Types of Dill Pickles You Have To Try

Types of Dill Pickles

My favorite sandwich in the world is a salami grilled cheese with dill pickles, mustard and mayo.

I remember the first time I had it at a local deli when I was a kid.

I knew I’d found a lifelong favorite.

There’s just something about that crunch of the pickle when combined with the fatty goodness of salami in between two toasty slices of bread. Gooey cheese and the warm, slightly sweet hint of mayo have my mouth watering right now!

Of all the ingredients in this stack of yumminess, it’s the briny, salty goodness of dill pickles that makes this sandwich shine.

They have a singular crispness and mouthfeel compared to other pickles that makes them unique. The perfect dill has a snap to it when you take a bite, and the ideal balance of spice and vinegar.

What Are Dill Pickles?

As you might guess, what makes dill pickles different from other kinds of pickles is the use of the dill herb. During the pickling process, dill is included with the vinegar or salt brine the recipe uses. Other ingredients might also be used depending on the type of dill. We’ll touch on those ingredient differences a little later.

They are prepared using a salt brine or vinegar brine and a mixture of dill weed stems, and heads. In most dill pickle recipes, garlic is used as are red pepper flakes as well. Once the brine mixture is made, it’s poured over the pickles and then sealed so that the pickles have time to bathe in the mixture and full absorb it.

Dill pickles might be whole, halved, sliced or as a relish. Whole dills are usually consumed as is while halved or sliced dills are used in recipes like sandwiches or as a side with hamburgers or subs. Relishes are used to condiments or toppings but no matter how you choose to use them, there’s no mistaking the flavor they add to any meal. 

If you’re a dill pickle lover like me, and really, who isn’t, then you’ll really be craving them after you’re finished with this article, I promise!

List of Popular Dill Pickles

Dill pickles come in several varieties depending on how they are made, the ingredients used and so on.

Fresh Pack Dill Pickles

Fresh packed dill pickles are prepared in the opposite manner to other dill pickle varieties. Other types are added to the brine solution first and then dill is added at various later stages. Here, fresh cucumbers are packed in dill prior to adding the salt or vinegar brine.

Genuine Dill Pickles

The genuine dill pickle gets its name from the method used to make it. Known as slow processing, the pickles are fermented first and it’s not until the final stages of fermentation (or after jarring) that dill (and other spices) are added to them. What also differentiates this dill pickle from others is that it has a higher lactic acid content.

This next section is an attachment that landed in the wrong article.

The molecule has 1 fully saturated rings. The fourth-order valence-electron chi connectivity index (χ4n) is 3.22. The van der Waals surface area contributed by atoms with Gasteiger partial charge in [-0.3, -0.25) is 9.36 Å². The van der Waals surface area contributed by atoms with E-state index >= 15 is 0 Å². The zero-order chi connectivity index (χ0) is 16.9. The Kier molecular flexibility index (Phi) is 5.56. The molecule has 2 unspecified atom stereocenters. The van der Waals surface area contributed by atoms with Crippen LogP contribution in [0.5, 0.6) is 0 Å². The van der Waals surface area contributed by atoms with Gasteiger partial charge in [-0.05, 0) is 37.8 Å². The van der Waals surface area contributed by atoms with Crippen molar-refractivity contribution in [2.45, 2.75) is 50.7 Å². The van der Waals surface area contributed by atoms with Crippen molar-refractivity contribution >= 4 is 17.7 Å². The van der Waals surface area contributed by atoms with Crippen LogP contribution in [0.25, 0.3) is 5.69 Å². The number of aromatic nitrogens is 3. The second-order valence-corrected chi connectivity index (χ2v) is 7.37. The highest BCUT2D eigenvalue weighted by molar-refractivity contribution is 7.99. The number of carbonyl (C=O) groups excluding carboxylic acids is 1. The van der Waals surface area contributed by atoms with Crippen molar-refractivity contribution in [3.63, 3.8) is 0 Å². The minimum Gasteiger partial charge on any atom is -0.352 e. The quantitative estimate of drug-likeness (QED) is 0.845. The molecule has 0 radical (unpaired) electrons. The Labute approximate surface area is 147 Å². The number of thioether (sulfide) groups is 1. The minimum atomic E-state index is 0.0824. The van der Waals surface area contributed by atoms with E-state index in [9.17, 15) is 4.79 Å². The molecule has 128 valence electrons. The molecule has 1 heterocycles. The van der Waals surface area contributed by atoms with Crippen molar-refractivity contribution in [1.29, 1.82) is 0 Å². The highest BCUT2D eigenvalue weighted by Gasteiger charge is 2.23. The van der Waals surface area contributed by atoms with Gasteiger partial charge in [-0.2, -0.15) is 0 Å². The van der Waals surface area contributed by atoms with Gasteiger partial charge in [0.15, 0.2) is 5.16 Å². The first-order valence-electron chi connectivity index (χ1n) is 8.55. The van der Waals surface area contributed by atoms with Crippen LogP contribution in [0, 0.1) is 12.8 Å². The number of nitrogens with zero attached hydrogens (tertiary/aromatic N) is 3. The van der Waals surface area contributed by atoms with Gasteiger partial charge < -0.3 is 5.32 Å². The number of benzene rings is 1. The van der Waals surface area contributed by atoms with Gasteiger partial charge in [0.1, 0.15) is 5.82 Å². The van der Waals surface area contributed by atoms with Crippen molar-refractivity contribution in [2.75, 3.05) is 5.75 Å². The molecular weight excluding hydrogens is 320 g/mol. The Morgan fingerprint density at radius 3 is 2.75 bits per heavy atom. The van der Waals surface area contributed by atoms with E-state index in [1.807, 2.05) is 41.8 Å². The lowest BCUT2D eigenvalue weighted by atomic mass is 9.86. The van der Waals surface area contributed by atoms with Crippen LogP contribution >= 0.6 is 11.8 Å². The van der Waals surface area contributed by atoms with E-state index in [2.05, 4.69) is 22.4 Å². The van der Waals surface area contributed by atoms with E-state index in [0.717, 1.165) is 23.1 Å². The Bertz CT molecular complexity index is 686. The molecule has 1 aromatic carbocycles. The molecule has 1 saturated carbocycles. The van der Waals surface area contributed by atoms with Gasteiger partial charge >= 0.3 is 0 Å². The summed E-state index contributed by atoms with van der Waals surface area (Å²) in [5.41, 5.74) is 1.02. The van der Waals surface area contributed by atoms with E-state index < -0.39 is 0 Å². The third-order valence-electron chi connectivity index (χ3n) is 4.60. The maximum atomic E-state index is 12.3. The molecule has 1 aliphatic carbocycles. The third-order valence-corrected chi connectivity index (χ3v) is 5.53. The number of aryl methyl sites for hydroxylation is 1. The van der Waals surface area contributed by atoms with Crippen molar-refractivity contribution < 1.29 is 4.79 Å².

German Dill Pickles

German dill pickles (or Salzgurken in German) differ slightly from the traditional salty dill pickle flavor you might be familiar with. Their taste could be described as a mixture of sweet and sour, since sugar is added during the pickling process.

Kosher Dill Pickles

Kosher dill pickles are probably the most well-known type of dill pickle. Interestingly, the term “Kosher” has a dual meaning in this situation.

The first usage refers to the certification of food in accordance with manufacturing in the Jewish tradition. By adhering to these dietary laws, a food will be certified as “Kosher” and deemed acceptable for consumption by followers of the faith.

The second usage refers to the stronger taste that is often associated with them. Kosher dill pickles have a more robust flavor since they have higher levels of both dill and garlic in the brine solution. 

Overnight Dill Pickles

Overnight dill pickles are popular with at home pickle makers and also at delicatessens. Fresh pickles are packed in brine and refrigerated for anywhere from 24 to 48 hours. The resultant pickle is typically brighter green and in terms of taste, the taste of fresh cucumber is more pronounced than pickles that have been packed in brine for longer periods of time.

Polish Dill Pickles

At the spicy end of the dill pickle spectrum, you’ll find Polish dill pickles. They have a very strong peppery spice and garlic flavor, much more than other kinds of dill pickles. Besides this, Polish pickles use salt brine and no vinegar, which makes them more sour. 

Differences Between Dill Pickles and Other Types of Pickles

For me, it’s hard not to love almost any kind of pickle but for those that have their favorites and are wondering how dill pickles stack up, we’ve got some handy comparisons for you to check out.

Dill Pickles vs Bread and Butter

While dill pickles and bread and butter share some common ingredients like salt, vinegar and mustard seed, the main difference between them is sweetness. Bread and butter pickles have sugar added to them during pickling which some might prefer as opposed to the spicy, robust flavor of traditional dill pickles.

Dill Pickles vs Half Sour

The difference maker between dill pickles and sour (or half sour) pickles is the type of brine used. Dill pickles are almost always made with a vinegar brine while salt is used in the preparation of the sour or half sour.

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